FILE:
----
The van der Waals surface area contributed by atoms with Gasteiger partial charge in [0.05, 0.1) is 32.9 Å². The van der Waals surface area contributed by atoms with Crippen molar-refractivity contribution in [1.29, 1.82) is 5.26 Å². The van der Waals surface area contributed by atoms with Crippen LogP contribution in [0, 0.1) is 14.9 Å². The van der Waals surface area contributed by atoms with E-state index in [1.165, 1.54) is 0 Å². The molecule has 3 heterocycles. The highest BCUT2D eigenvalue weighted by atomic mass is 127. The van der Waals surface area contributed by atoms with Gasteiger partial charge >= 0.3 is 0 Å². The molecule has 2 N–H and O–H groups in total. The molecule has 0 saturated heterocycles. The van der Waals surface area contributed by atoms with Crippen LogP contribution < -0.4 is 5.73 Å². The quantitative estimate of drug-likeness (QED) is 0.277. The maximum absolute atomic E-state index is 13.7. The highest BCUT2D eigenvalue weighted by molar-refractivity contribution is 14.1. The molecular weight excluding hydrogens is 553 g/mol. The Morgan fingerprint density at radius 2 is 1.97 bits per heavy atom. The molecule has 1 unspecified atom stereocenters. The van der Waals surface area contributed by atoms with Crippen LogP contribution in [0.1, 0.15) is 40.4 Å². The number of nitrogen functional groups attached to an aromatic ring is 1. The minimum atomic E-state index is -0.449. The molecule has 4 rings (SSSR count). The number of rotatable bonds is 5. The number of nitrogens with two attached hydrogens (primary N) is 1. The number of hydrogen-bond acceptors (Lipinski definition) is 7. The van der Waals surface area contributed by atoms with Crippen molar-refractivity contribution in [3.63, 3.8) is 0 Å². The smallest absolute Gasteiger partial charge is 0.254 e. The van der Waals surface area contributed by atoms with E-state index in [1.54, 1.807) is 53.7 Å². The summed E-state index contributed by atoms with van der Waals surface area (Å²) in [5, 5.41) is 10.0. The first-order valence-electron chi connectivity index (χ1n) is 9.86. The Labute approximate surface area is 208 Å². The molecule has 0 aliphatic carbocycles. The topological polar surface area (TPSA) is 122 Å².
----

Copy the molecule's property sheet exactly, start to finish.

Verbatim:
The van der Waals surface area contributed by atoms with Gasteiger partial charge in [0.05, 0.1) is 32.9 Å². The van der Waals surface area contributed by atoms with Crippen molar-refractivity contribution in [1.29, 1.82) is 5.26 Å². The van der Waals surface area contributed by atoms with Crippen LogP contribution in [0, 0.1) is 14.9 Å². The van der Waals surface area contributed by atoms with E-state index in [1.165, 1.54) is 0 Å². The molecule has 3 heterocycles. The highest BCUT2D eigenvalue weighted by atomic mass is 127. The van der Waals surface area contributed by atoms with Gasteiger partial charge >= 0.3 is 0 Å². The molecule has 2 N–H and O–H groups in total. The molecule has 0 saturated heterocycles. The van der Waals surface area contributed by atoms with Crippen LogP contribution < -0.4 is 5.73 Å². The quantitative estimate of drug-likeness (QED) is 0.277. The maximum absolute atomic E-state index is 13.7. The highest BCUT2D eigenvalue weighted by molar-refractivity contribution is 14.1. The molecular weight excluding hydrogens is 553 g/mol. The Morgan fingerprint density at radius 2 is 1.97 bits per heavy atom. The molecule has 1 unspecified atom stereocenters. The van der Waals surface area contributed by atoms with Crippen LogP contribution in [0.1, 0.15) is 40.4 Å². The number of nitrogen functional groups attached to an aromatic ring is 1. The minimum atomic E-state index is -0.449. The molecule has 4 rings (SSSR count). The number of rotatable bonds is 5. The number of nitrogens with two attached hydrogens (primary N) is 1. The number of hydrogen-bond acceptors (Lipinski definition) is 7. The van der Waals surface area contributed by atoms with Crippen molar-refractivity contribution in [3.63, 3.8) is 0 Å². The smallest absolute Gasteiger partial charge is 0.254 e. The van der Waals surface area contributed by atoms with E-state index in [1.54, 1.807) is 53.7 Å². The summed E-state index contributed by atoms with van der Waals surface area (Å²) in [5, 5.41) is 10.0. The first-order valence-electron chi connectivity index (χ1n) is 9.86. The Labute approximate surface area is 208 Å². The molecule has 0 aliphatic carbocycles. The topological polar surface area (TPSA) is 122 Å².